Against that background, Redrow’s decision should come as no great surprise. Nonetheless, that decision is bold. According to market intelligence provider The Builders’ Conference, the London house-building sector was valued at around £9.0 billion in the past 12 months; and one of the UK’s leading house-builders has elected to walk away from a slice of that substantial pie rather than continue to be embroiled in the capital’s bun-fight.

Meanwhile in Australia, a man has decided that the stress, struggles and sleepless nights that accompany the running of a demolition company are simply too high a price to pay for the diminishing rewards.

His decision is every bit as bold as that taken by Redrow here in the UK. And, if anything, it is a decision that is easier to explain and easier to understand.

Running a business is always a balancing act in which we each weigh the trials and tribulations against the potential returns. All the time the rewards outweigh the problems, a business is worth pursuing. And if those rewards are sufficiently large, they can often erase all thoughts of the challenges entirely. We can all take a degree of grief and hassle if we’re being sufficiently well paid to do so.

The problem arises when that balance is reversed; when the risks outweigh the rewards; when a work/life balance becomes a work/life imbalance.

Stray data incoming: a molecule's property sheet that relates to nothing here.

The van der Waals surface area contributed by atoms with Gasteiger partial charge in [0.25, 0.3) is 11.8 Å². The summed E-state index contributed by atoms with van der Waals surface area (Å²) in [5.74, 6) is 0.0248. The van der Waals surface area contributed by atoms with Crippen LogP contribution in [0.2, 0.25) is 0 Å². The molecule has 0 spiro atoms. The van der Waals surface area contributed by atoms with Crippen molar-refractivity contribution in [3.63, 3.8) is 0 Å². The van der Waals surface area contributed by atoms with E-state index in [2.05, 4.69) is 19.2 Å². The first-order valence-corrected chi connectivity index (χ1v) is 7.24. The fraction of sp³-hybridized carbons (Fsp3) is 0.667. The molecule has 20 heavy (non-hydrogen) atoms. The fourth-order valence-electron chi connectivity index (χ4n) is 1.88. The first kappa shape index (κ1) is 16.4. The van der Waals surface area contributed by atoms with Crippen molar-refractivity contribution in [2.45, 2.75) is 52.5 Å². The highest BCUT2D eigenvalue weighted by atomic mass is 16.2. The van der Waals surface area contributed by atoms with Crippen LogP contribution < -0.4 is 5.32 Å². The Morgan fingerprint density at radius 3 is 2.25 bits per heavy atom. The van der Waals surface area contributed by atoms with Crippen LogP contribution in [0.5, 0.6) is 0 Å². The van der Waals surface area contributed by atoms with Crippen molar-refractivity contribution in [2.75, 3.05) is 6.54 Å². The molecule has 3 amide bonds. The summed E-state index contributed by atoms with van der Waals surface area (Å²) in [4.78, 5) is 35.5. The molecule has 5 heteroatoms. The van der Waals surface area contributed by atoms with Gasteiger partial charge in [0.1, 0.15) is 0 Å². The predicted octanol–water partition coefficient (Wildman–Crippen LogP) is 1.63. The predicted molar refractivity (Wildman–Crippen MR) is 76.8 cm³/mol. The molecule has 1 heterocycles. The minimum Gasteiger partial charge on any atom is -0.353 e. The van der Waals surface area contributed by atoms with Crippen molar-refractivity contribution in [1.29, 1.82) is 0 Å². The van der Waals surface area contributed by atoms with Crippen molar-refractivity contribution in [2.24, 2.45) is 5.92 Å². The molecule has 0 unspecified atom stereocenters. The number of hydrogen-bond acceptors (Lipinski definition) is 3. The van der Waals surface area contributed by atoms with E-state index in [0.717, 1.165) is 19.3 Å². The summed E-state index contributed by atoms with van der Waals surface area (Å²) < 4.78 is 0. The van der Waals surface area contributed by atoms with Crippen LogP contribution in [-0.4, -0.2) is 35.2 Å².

The demolition industry, along with large swathes of the construction sector, has been participating in a race to the bottom for a number of years now; a zero-sum game with significantly more losers than winners.

As an industry, demolition invests billions each year in its people and their training, in legislation compliance, in technology and in the latest equipment. And then, when the time comes to bid for work, all of that considerable investment is set to one side while we each try to figure out the lowest possible price we’re willing to accept. Of course, the pressure for that lowest price bid comes from above; from clients and main contractors looking to swell their profit margins by diminishing ours. But for far too long, we have been willing victims. We have been the architects of our own downfall; caught in a spiral of doing ever more for ever less. We have whittled away our own rewards whilst accepting greater risks. And that, in turn, has set in motion a domino effect of wider issues.